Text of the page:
Perpendicular Bisectors and Pizza Delivery
December 6, 2019 by Chetana Badala Viswanatha
I had a pizza craving. I was torn between ordering in and going to the place to get a bite. I order from Domino’s Pizza as their minimum amount for free delivery is lower than in other pizza places.
I have never actually been to Domino’s Pizza in Kaiserslautern. A quick web search, and I realized there are two pizzerias in town owned by Domino’s Pizza.
It was evident that a convenient choice would be the closest one. Then I boarded the next train of thought. Who delivers the pizza to my apartment? (See Figure 1) The perpendicular bisector of the line joining the two Domino’s pizza places would be the invisible divider between the areas to which the respective places delivered! I lived in the area covered by the parallel lines (also parallel to the bisector), passing through the two pizza places. It is essential to realize that the argument is still valid if you lived outside this zone.
Let’s say business is booming, and the owner decided to add a third pizzeria in town. You again need to draw perpendicular bisectors to define these pizza delivery zones (See Figure 2). Notice that no matter where the owner opens the third pizzeria, the three perpendicular bisectors always meet. The point of intersection is called circumcenter. The only exception is when the three pizza places are in a straight line. You can verify this for yourself if you follow the link https://www.mathopenref.com/trianglecircumcenter.html.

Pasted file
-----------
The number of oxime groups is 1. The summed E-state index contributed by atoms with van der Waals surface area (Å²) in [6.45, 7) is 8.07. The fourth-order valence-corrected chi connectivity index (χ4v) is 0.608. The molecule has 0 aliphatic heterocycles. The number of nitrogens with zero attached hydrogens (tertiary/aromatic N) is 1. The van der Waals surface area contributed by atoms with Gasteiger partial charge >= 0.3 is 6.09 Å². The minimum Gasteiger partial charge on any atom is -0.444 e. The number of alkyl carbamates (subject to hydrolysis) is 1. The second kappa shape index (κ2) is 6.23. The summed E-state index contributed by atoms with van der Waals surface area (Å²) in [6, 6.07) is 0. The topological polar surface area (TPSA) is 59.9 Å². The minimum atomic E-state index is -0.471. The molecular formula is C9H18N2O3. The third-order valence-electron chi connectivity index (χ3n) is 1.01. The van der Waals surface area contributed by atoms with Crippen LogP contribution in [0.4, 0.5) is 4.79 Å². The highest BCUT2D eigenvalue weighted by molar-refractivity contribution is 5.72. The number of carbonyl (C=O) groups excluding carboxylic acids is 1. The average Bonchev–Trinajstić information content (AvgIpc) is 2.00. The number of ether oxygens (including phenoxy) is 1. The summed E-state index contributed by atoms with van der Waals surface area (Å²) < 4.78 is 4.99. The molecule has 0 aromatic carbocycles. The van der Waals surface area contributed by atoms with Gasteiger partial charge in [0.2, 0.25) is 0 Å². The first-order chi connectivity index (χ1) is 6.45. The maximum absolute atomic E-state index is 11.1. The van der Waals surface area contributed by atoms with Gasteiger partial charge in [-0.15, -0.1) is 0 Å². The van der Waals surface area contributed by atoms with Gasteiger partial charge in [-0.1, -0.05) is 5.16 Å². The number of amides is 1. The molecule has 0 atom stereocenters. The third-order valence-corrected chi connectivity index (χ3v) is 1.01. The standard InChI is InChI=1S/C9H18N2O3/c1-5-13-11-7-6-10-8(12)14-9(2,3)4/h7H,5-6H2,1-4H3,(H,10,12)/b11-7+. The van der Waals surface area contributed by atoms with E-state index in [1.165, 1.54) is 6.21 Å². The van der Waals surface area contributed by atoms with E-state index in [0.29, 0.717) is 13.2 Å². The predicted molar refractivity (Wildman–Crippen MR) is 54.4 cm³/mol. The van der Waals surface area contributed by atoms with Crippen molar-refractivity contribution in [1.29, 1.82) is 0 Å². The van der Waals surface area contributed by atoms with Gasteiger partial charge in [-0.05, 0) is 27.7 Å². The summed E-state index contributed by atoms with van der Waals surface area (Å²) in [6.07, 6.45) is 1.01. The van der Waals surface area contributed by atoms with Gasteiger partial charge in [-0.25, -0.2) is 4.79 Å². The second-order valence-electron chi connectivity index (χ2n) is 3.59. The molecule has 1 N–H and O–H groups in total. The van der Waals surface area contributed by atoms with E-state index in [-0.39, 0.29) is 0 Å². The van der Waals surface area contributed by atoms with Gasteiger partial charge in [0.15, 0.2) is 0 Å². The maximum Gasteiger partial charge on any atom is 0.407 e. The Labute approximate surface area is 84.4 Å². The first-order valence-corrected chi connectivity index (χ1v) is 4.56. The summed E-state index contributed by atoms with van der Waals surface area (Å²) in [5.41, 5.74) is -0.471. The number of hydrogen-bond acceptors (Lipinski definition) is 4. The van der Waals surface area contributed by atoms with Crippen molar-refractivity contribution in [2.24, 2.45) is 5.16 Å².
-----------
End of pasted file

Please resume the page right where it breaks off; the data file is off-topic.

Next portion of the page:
To find pizza delivery zones for a higher number of pizza places, one has to draw perpendicular bisectors between each pair of points. Crystallographers use a similar concept in Physics to construct what is known as a Wigner-Seitz cell (See Figure 3, Image credits: Wikipedia).
Oh, I finally never ordered that pizza. As my thoughts drifted towards healthy living, I prepared a salad and had it for supper.
Post written by Chetana Badala Viswanatha
Chetana Badala Viswanatha (Chetana B V) is a freelance science communicator with a passion for science writing. She holds a Master's degree with a specialization in Quantum Chemistry from RUB, Germany. She is currently pursuing a PhD in Experimental Physics at TUK, Germany. Her master thesis work on the theoretical calculation of circularly polarized phosphorescence is published (DOI: 10.1039/C8CP03385D) in the 2018 PCCP HOT Articles. She believes in crisp and simple explanation of scientific concepts.